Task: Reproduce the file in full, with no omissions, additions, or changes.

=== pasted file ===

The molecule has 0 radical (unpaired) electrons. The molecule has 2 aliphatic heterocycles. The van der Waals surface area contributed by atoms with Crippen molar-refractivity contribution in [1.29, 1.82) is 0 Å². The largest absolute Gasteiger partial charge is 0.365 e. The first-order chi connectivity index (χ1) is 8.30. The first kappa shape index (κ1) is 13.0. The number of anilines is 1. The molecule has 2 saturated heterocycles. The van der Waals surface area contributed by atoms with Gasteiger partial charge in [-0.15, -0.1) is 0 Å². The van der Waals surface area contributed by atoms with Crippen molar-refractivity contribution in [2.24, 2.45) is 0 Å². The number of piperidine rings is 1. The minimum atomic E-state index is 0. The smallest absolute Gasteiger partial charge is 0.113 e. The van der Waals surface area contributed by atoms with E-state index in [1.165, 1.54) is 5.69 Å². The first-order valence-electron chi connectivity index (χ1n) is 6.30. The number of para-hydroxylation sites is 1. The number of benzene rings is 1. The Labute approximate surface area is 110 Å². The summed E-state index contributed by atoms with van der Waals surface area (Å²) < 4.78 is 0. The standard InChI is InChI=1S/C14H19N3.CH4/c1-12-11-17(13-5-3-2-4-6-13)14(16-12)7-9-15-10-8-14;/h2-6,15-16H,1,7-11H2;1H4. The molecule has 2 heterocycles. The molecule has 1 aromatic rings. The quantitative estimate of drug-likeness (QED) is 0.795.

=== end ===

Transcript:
The molecule has 0 radical (unpaired) electrons. The molecule has 2 aliphatic heterocycles. The van der Waals surface area contributed by atoms with Crippen molar-refractivity contribution in [1.29, 1.82) is 0 Å². The largest absolute Gasteiger partial charge is 0.365 e. The first-order chi connectivity index (χ1) is 8.30. The first kappa shape index (κ1) is 13.0. The number of anilines is 1. The molecule has 2 saturated heterocycles. The van der Waals surface area contributed by atoms with Gasteiger partial charge in [-0.15, -0.1) is 0 Å². The van der Waals surface area contributed by atoms with Crippen molar-refractivity contribution in [2.24, 2.45) is 0 Å². The number of piperidine rings is 1. The minimum atomic E-state index is 0. The smallest absolute Gasteiger partial charge is 0.113 e. The van der Waals surface area contributed by atoms with E-state index in [1.165, 1.54) is 5.69 Å². The first-order valence-electron chi connectivity index (χ1n) is 6.30. The number of para-hydroxylation sites is 1. The number of benzene rings is 1. The Labute approximate surface area is 110 Å². The summed E-state index contributed by atoms with van der Waals surface area (Å²) < 4.78 is 0. The standard InChI is InChI=1S/C14H19N3.CH4/c1-12-11-17(13-5-3-2-4-6-13)14(16-12)7-9-15-10-8-14;/h2-6,15-16H,1,7-11H2;1H4. The molecule has 2 heterocycles. The molecule has 1 aromatic rings. The quantitative estimate of drug-likeness (QED) is 0.795.